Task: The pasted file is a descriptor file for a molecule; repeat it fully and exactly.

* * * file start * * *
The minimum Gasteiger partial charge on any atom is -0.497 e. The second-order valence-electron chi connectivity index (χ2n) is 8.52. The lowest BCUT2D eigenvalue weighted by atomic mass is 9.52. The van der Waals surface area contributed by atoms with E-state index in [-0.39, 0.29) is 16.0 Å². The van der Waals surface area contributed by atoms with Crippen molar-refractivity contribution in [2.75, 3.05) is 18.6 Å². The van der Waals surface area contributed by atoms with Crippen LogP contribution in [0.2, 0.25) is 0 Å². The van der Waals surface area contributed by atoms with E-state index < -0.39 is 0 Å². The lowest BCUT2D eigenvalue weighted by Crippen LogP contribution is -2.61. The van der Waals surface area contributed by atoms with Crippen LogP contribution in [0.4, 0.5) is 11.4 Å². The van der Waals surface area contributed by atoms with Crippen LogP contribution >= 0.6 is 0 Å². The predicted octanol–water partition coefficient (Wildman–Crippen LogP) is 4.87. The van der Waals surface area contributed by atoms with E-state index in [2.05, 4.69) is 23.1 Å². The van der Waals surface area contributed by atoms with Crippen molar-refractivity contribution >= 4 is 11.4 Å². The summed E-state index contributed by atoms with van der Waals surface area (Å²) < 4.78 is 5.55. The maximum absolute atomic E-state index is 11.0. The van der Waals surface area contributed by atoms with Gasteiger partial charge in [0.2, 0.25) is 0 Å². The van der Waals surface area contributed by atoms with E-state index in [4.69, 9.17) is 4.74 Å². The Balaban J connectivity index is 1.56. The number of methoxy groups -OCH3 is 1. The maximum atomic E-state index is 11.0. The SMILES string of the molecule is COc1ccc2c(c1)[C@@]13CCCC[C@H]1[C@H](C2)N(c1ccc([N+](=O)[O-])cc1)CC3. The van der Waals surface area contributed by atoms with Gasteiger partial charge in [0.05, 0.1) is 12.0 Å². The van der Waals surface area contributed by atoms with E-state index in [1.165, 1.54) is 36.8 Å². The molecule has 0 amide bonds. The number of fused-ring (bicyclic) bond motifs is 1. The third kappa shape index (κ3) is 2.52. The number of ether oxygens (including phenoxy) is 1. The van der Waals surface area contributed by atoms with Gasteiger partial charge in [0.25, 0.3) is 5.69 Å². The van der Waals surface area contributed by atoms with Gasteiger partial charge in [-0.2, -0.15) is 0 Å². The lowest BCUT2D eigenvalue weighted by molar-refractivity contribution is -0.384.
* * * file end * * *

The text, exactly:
The minimum Gasteiger partial charge on any atom is -0.497 e. The second-order valence-electron chi connectivity index (χ2n) is 8.52. The lowest BCUT2D eigenvalue weighted by atomic mass is 9.52. The van der Waals surface area contributed by atoms with E-state index in [-0.39, 0.29) is 16.0 Å². The van der Waals surface area contributed by atoms with Crippen molar-refractivity contribution in [2.75, 3.05) is 18.6 Å². The van der Waals surface area contributed by atoms with Crippen LogP contribution in [0.2, 0.25) is 0 Å². The van der Waals surface area contributed by atoms with E-state index < -0.39 is 0 Å². The lowest BCUT2D eigenvalue weighted by Crippen LogP contribution is -2.61. The van der Waals surface area contributed by atoms with Crippen LogP contribution in [0.4, 0.5) is 11.4 Å². The van der Waals surface area contributed by atoms with Crippen LogP contribution >= 0.6 is 0 Å². The predicted octanol–water partition coefficient (Wildman–Crippen LogP) is 4.87. The van der Waals surface area contributed by atoms with E-state index in [2.05, 4.69) is 23.1 Å². The van der Waals surface area contributed by atoms with Crippen molar-refractivity contribution >= 4 is 11.4 Å². The summed E-state index contributed by atoms with van der Waals surface area (Å²) < 4.78 is 5.55. The maximum absolute atomic E-state index is 11.0. The van der Waals surface area contributed by atoms with Gasteiger partial charge in [0.2, 0.25) is 0 Å². The van der Waals surface area contributed by atoms with E-state index in [4.69, 9.17) is 4.74 Å². The Balaban J connectivity index is 1.56. The number of methoxy groups -OCH3 is 1. The maximum atomic E-state index is 11.0. The SMILES string of the molecule is COc1ccc2c(c1)[C@@]13CCCC[C@H]1[C@H](C2)N(c1ccc([N+](=O)[O-])cc1)CC3. The van der Waals surface area contributed by atoms with Gasteiger partial charge in [0.05, 0.1) is 12.0 Å². The van der Waals surface area contributed by atoms with E-state index in [1.165, 1.54) is 36.8 Å². The molecule has 0 amide bonds. The number of fused-ring (bicyclic) bond motifs is 1. The third kappa shape index (κ3) is 2.52. The number of ether oxygens (including phenoxy) is 1. The van der Waals surface area contributed by atoms with Gasteiger partial charge in [0.25, 0.3) is 5.69 Å². The van der Waals surface area contributed by atoms with Gasteiger partial charge in [-0.2, -0.15) is 0 Å². The lowest BCUT2D eigenvalue weighted by molar-refractivity contribution is -0.384.